“We thought it best to give you some time to cool down,” replied the little man. “And none of the agents were seriously hurt. Bear in mind that, had that been otherwise, we would be having this conversation under considerably different circumstances right now. I trust we aren’t going to have a repeat of that day, are we?”
The man called Grant looked around the room. True, the man beside him was little, and he did have a bottle close at hand, but the two meat sticks on either side of him looked like the kind of men who knew their way around a fight. He sighed.
“No, I don’t think we are.”
“So,” Grant said as he topped off the whiskey in his glass yet again. “Not to be rude, but what the fuck do you people want?”
The little government man answered in the same pleasant tone he always used. “Mr. Grant, we want the same thing we’ve always wanted. To know what happened that day.”
Grant sighed, downed his third glass of whiskey in five minutes, and hoped it would be enough.
I won’t bore you with the details. For all I know, you have a better idea of what we were doing there in the first place. Fuck if I know why a “geological survey” needed an armed from the national fucking guard. I think they maybe had some idea of what we were headed into, even at the start, cause it sure as shit wasn’t some routine survey like they said it was. There were six of us, five squaddies and Sargent Lucas, packed into a couple of Humvees with the three geeks. You ever try to squeeze nine people into two cars? Just glad we didn’t listen to the bald one and try and shove their fancy little gizmos inside too. Hell, I thought we should have strapped one of the geeks on top too.
It was me and Pierce in the back of the second car with one of the geeks. She was kinda cute I guess. Sharron, I think her name was? Maybe Cherri? Dunno. Anyway, Pierce was hitting on her pretty hard. I don’t think she had any more of a clue why there was all this fuss over a little scientific expedition either, but she did say that we were headed out to look into “unusual tectonic activity”, whatever that meant.
It took us three hours to get where we were going, which ended up being the dead end of a gravel road ass deep in the Ozark foothills of Arkansas. We got there just before noon, and even though it was halfway through October it was still hot as hell. Not sure if you’ve ever been down that way, but they get some nasty heat, all sticky and humid. Probably not as bad as it gets further south, but we were still feeling it pretty bad. The geeks had us take down their equipment and the bald one took a few “preliminary readings”. Basically he kicked some rocks over and fiddle with a few nobs on one of the heavier pieces of equipment. Dunno what good it did him. Maybe he didn’t like the….hell, soil composition or something like that. Maybe he just wanted us grunts to sweat a little more. Whatever the reason, he had us pick up the equipment and head off into the woods. I swear he made us walk uphill just to piss us off.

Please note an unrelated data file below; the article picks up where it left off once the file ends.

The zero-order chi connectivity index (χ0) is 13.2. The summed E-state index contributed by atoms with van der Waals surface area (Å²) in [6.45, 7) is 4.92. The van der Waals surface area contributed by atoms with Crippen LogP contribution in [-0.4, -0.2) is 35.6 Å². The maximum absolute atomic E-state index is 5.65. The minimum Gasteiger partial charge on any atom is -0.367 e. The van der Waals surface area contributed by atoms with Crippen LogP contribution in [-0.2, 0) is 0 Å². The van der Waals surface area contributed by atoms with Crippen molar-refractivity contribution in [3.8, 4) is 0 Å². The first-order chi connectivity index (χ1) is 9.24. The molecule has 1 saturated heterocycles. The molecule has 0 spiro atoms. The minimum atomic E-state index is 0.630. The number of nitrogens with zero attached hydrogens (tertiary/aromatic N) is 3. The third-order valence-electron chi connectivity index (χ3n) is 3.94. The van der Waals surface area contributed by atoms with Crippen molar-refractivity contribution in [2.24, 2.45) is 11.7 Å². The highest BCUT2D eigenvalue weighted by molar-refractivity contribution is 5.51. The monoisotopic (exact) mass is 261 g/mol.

After about forty-five minutes we found what he was looking for. We came to a little clearing by the side of an old stream bed and finally got to put the equipment down.
Somewhere close by, people were arguing. Their voices, hot blooded and angry, echoed off the bricks and flagstones of the city, past little shops closed for the night, and by the time they reached the ear of someone prepared to do something about it, they were little more than garbled shouts with a hint of intelligence. The ear in question belonged to Detective Inspector Locke of the City Watch. He was standing, or, more accurately, lurking, in the doorway of a little all night cafe he liked to hit just before the end of his shift. He sighed and looked at his coffee, black as tar and just as thick. There was no way I’ll get to finish it now, he thought. And I’ve already dumped the rest of my brandy in it. He patted the flask in his left jacket pocket mournfully and sipped his drink. General public order wasn’t really his job, not anymore, but a case could be made that it was still his responsibility as long as he carried the badge, and he was technically on duty for another half an hour, and if he didn’t look into this, chances were that before long it would turn into something that WAS his job. Might as well save himself the paperwork.